To Those Who Question Why I Take Medication For OCD
I didn’t seek out medication until October 2014, almost two years ago. By that point, I had struggled with obsessive-compulsive disorder (OCD) on my own, no help, for six years. I had been able to cut my two hour showers to 20 minutes, on my own. There is something to be said about will power, but I hit a wall.
I tried therapy for a year. It helped and other triggers dissolved. There is something to be said about therapy, but some triggers still remain. So now it’s therapy with medication.
Nobody likes to talk about mental health. Mental health is this taboo subject everyone tiptoes around and hopes will go away if they just ignore it. As a result, I’ve heard about and even experienced the misconceptions of taking mental health medication.
“Don’t you feel like it will change who you are?”
It does not change my personality, only the amount of one chemical in my brain. If anything, it brings my personality out more because I am not focused on the obsessions!
“Why don’t you just stop thinking these things? Just snap out of it. Everyone has bad days.”
I physically cannot. The is not enough serotonin in my brain. Serotonin, which can affect mood and social behavior, is a possible component of different mental illnesses, like OCD. For example, a person without OCD may suddenly think, “What if I drove the car off the road?” The person shudders at the thought, deems it morbid curiosity and continues driving without thinking about it again. But, the OCD brains would go on the fritz and think it again, again, and again.
“The medication doesn’t seem to be helping, so why take it?”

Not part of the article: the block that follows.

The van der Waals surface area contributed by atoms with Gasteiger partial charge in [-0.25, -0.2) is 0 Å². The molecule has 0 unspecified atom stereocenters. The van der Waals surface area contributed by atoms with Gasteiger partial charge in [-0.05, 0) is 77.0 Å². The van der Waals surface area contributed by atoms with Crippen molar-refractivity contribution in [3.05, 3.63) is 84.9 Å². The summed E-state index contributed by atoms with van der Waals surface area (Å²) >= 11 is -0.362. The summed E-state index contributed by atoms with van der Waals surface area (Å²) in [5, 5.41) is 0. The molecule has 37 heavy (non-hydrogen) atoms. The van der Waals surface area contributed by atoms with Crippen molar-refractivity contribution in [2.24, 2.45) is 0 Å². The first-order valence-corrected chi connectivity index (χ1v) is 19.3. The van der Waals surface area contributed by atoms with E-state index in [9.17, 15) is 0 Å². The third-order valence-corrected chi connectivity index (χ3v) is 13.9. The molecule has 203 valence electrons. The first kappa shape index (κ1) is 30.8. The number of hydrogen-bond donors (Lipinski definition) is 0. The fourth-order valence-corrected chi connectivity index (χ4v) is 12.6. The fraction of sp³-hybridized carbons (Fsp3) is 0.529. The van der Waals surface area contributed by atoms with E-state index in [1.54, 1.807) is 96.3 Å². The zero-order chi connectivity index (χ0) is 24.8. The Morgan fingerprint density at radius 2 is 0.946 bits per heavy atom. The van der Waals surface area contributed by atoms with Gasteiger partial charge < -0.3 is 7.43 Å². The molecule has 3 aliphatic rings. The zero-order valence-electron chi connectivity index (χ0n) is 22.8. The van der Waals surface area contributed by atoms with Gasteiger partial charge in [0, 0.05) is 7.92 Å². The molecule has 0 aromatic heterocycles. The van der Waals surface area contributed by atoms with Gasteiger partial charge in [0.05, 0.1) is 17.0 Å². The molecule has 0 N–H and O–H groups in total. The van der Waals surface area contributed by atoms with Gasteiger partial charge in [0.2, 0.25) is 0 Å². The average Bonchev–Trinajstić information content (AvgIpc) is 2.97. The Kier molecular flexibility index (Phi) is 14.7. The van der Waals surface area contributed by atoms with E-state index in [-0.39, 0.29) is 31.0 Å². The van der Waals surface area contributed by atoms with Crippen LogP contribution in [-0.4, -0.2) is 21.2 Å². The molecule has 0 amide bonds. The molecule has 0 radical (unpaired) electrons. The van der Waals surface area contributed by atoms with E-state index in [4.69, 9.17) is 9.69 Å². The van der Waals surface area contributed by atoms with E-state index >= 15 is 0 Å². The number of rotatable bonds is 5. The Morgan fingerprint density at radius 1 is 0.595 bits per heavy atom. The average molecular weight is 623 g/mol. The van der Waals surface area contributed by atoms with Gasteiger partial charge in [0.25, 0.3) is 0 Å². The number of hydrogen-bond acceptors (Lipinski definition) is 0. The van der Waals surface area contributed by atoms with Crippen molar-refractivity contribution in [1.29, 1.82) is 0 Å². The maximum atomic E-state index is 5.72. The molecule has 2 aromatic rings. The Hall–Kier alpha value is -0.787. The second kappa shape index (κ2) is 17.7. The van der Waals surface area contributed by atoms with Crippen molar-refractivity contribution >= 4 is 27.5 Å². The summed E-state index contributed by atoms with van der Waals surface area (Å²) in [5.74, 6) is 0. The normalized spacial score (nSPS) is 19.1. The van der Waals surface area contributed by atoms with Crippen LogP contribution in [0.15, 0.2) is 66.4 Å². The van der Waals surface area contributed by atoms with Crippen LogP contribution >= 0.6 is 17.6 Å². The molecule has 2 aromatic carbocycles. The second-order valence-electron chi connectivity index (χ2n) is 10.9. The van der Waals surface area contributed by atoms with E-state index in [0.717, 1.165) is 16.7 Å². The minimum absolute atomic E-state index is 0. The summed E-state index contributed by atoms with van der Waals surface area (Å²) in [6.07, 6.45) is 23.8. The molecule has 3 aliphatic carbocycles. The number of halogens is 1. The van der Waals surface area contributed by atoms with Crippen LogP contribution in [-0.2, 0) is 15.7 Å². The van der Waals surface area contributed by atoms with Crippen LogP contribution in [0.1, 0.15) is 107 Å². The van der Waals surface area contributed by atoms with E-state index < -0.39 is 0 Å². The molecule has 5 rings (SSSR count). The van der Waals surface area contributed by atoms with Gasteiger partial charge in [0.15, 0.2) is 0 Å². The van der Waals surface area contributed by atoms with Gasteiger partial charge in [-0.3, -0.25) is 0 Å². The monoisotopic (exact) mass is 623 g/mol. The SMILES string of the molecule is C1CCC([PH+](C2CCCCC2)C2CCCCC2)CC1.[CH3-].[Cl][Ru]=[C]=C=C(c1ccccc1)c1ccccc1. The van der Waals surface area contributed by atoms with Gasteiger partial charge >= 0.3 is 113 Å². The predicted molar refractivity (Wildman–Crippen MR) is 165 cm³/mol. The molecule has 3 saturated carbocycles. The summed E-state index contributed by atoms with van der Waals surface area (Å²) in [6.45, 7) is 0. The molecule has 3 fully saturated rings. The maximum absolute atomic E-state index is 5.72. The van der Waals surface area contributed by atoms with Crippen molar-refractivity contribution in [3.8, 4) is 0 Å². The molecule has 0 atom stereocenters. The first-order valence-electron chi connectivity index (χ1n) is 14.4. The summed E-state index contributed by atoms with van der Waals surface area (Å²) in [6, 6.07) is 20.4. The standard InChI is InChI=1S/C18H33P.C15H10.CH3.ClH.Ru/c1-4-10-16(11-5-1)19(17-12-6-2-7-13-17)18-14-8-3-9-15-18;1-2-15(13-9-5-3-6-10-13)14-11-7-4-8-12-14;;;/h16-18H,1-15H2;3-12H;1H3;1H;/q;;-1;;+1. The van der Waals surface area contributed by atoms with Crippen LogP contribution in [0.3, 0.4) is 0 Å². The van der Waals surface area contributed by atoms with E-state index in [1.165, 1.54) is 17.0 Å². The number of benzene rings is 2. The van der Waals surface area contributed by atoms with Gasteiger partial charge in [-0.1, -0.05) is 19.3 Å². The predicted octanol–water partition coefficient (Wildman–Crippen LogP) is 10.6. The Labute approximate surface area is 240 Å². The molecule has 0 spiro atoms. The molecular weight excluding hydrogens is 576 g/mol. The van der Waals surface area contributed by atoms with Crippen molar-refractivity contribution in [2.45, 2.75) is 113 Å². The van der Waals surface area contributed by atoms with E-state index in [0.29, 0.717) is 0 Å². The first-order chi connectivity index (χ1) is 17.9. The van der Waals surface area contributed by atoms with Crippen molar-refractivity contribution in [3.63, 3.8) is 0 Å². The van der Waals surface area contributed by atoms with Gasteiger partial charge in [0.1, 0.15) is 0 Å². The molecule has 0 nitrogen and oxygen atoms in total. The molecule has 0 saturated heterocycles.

To answer this question, here’s why:
1. Medications for OCD can take up to three months to be noticeably effective.
There may not be any improvements right away!
2. It can take a while to find the right medication or combination of medications.
Add that to the three months it takes for the medication to take effect, and it very well may seem like it’s not working.
3. The person with OCD is the only one privy to every trigger and obsession and likely the one to notice the improvement.
Unless you are aware of every single trigger or obsession, you may not notice the improvements, but we do. We may have just simply chosen to disclose some triggers and not others.
I’m sure misconceptions about medication and mental illness are not expressed maliciously. It’s the lack of people willing to speak out about it and inform society that OCD is not just something you snap out of. It’s a disorder of the brain, which, like physical disorders, can be treated with medication.
With that being said, medication isn’t for everyone. Some people don’t believe in using them. Others may be allergic to them, but some of us do choose to take them. No matter what our choices or circumstances are, we appreciate your respect and support for our choice.
*Editor’s note: This piece is based on the experience of an individual and should not be taken as medical advice.
This post originally appeared on OCDUCKTHERAPY.